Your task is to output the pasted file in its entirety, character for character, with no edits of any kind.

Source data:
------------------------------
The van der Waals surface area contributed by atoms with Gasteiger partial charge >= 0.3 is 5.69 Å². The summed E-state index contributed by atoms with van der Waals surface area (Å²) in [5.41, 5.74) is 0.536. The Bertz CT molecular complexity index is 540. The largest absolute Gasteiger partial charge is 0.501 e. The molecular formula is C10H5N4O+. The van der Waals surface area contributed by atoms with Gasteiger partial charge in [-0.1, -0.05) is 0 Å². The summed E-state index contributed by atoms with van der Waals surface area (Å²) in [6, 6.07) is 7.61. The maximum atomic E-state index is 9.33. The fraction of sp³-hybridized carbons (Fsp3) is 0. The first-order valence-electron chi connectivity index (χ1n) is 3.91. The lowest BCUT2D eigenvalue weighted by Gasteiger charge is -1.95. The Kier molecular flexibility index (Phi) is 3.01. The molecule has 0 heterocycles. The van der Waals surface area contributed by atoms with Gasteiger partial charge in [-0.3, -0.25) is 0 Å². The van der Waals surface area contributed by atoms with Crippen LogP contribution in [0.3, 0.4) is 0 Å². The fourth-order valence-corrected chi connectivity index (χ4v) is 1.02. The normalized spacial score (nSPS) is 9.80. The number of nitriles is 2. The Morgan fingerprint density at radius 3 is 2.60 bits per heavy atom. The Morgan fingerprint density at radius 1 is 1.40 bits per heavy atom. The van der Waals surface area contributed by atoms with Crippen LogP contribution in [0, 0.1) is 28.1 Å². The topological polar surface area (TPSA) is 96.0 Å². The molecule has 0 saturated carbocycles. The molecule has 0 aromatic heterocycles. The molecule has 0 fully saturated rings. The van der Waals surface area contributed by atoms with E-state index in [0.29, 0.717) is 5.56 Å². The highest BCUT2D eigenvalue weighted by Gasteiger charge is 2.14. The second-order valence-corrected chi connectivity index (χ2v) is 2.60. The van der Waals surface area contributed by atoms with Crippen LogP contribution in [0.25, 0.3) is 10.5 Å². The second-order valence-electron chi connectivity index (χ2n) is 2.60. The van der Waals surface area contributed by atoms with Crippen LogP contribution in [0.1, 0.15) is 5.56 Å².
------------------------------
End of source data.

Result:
The van der Waals surface area contributed by atoms with Gasteiger partial charge >= 0.3 is 5.69 Å². The summed E-state index contributed by atoms with van der Waals surface area (Å²) in [5.41, 5.74) is 0.536. The Bertz CT molecular complexity index is 540. The largest absolute Gasteiger partial charge is 0.501 e. The molecular formula is C10H5N4O+. The van der Waals surface area contributed by atoms with Gasteiger partial charge in [-0.1, -0.05) is 0 Å². The summed E-state index contributed by atoms with van der Waals surface area (Å²) in [6, 6.07) is 7.61. The maximum atomic E-state index is 9.33. The fraction of sp³-hybridized carbons (Fsp3) is 0. The first-order valence-electron chi connectivity index (χ1n) is 3.91. The lowest BCUT2D eigenvalue weighted by Gasteiger charge is -1.95. The Kier molecular flexibility index (Phi) is 3.01. The molecule has 0 heterocycles. The van der Waals surface area contributed by atoms with Gasteiger partial charge in [-0.3, -0.25) is 0 Å². The van der Waals surface area contributed by atoms with Crippen LogP contribution in [0.3, 0.4) is 0 Å². The fourth-order valence-corrected chi connectivity index (χ4v) is 1.02. The normalized spacial score (nSPS) is 9.80. The number of nitriles is 2. The Morgan fingerprint density at radius 3 is 2.60 bits per heavy atom. The Morgan fingerprint density at radius 1 is 1.40 bits per heavy atom. The van der Waals surface area contributed by atoms with Crippen LogP contribution in [0, 0.1) is 28.1 Å². The topological polar surface area (TPSA) is 96.0 Å². The molecule has 0 saturated carbocycles. The molecule has 0 aromatic heterocycles. The molecule has 0 fully saturated rings. The van der Waals surface area contributed by atoms with E-state index in [0.29, 0.717) is 5.56 Å². The highest BCUT2D eigenvalue weighted by Gasteiger charge is 2.14. The second-order valence-corrected chi connectivity index (χ2v) is 2.60. The van der Waals surface area contributed by atoms with Crippen LogP contribution in [0.25, 0.3) is 10.5 Å². The second-order valence-electron chi connectivity index (χ2n) is 2.60. The van der Waals surface area contributed by atoms with Crippen LogP contribution in [0.1, 0.15) is 5.56 Å².